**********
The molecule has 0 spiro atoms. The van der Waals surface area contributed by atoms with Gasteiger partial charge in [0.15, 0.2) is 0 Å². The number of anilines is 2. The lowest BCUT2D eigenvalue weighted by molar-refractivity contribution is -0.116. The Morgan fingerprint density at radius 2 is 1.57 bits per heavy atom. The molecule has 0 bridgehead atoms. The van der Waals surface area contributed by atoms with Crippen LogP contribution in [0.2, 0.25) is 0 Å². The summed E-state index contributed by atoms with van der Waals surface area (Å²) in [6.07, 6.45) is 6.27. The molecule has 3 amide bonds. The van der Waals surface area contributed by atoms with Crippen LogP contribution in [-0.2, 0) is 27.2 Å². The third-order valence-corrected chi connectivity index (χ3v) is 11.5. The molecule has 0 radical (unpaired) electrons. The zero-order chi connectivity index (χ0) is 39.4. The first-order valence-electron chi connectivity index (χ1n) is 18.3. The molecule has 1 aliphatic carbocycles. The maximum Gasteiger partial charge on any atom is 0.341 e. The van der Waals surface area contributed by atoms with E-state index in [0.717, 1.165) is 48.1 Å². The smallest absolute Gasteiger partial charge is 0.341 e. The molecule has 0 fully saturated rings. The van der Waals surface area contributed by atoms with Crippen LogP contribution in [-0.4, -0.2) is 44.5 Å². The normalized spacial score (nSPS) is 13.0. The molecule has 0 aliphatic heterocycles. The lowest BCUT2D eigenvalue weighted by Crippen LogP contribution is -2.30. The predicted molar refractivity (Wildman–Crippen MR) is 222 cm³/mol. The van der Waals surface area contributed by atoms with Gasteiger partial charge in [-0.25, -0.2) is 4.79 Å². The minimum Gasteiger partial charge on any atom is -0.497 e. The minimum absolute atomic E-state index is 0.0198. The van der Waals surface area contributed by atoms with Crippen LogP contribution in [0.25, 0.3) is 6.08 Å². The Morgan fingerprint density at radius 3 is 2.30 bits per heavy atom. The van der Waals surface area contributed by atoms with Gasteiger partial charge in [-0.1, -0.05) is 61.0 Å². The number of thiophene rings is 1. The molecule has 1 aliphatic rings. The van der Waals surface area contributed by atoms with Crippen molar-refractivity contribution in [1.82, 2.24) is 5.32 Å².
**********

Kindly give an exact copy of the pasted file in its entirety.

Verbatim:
The molecule has 0 spiro atoms. The van der Waals surface area contributed by atoms with Gasteiger partial charge in [0.15, 0.2) is 0 Å². The number of anilines is 2. The lowest BCUT2D eigenvalue weighted by molar-refractivity contribution is -0.116. The Morgan fingerprint density at radius 2 is 1.57 bits per heavy atom. The molecule has 0 bridgehead atoms. The van der Waals surface area contributed by atoms with Crippen LogP contribution in [0.2, 0.25) is 0 Å². The summed E-state index contributed by atoms with van der Waals surface area (Å²) in [6.07, 6.45) is 6.27. The molecule has 3 amide bonds. The van der Waals surface area contributed by atoms with Crippen LogP contribution in [-0.2, 0) is 27.2 Å². The third-order valence-corrected chi connectivity index (χ3v) is 11.5. The molecule has 0 radical (unpaired) electrons. The zero-order chi connectivity index (χ0) is 39.4. The first-order valence-electron chi connectivity index (χ1n) is 18.3. The molecule has 1 aliphatic carbocycles. The maximum Gasteiger partial charge on any atom is 0.341 e. The van der Waals surface area contributed by atoms with E-state index in [0.717, 1.165) is 48.1 Å². The smallest absolute Gasteiger partial charge is 0.341 e. The molecule has 0 fully saturated rings. The van der Waals surface area contributed by atoms with Crippen LogP contribution in [-0.4, -0.2) is 44.5 Å². The normalized spacial score (nSPS) is 13.0. The molecule has 0 aliphatic heterocycles. The lowest BCUT2D eigenvalue weighted by Crippen LogP contribution is -2.30. The predicted molar refractivity (Wildman–Crippen MR) is 222 cm³/mol. The van der Waals surface area contributed by atoms with Gasteiger partial charge in [-0.25, -0.2) is 4.79 Å². The minimum Gasteiger partial charge on any atom is -0.497 e. The minimum absolute atomic E-state index is 0.0198. The van der Waals surface area contributed by atoms with Crippen LogP contribution in [0.25, 0.3) is 6.08 Å². The Morgan fingerprint density at radius 3 is 2.30 bits per heavy atom. The van der Waals surface area contributed by atoms with Gasteiger partial charge in [-0.1, -0.05) is 61.0 Å². The number of thiophene rings is 1. The molecule has 1 aliphatic rings. The van der Waals surface area contributed by atoms with Crippen molar-refractivity contribution in [1.82, 2.24) is 5.32 Å².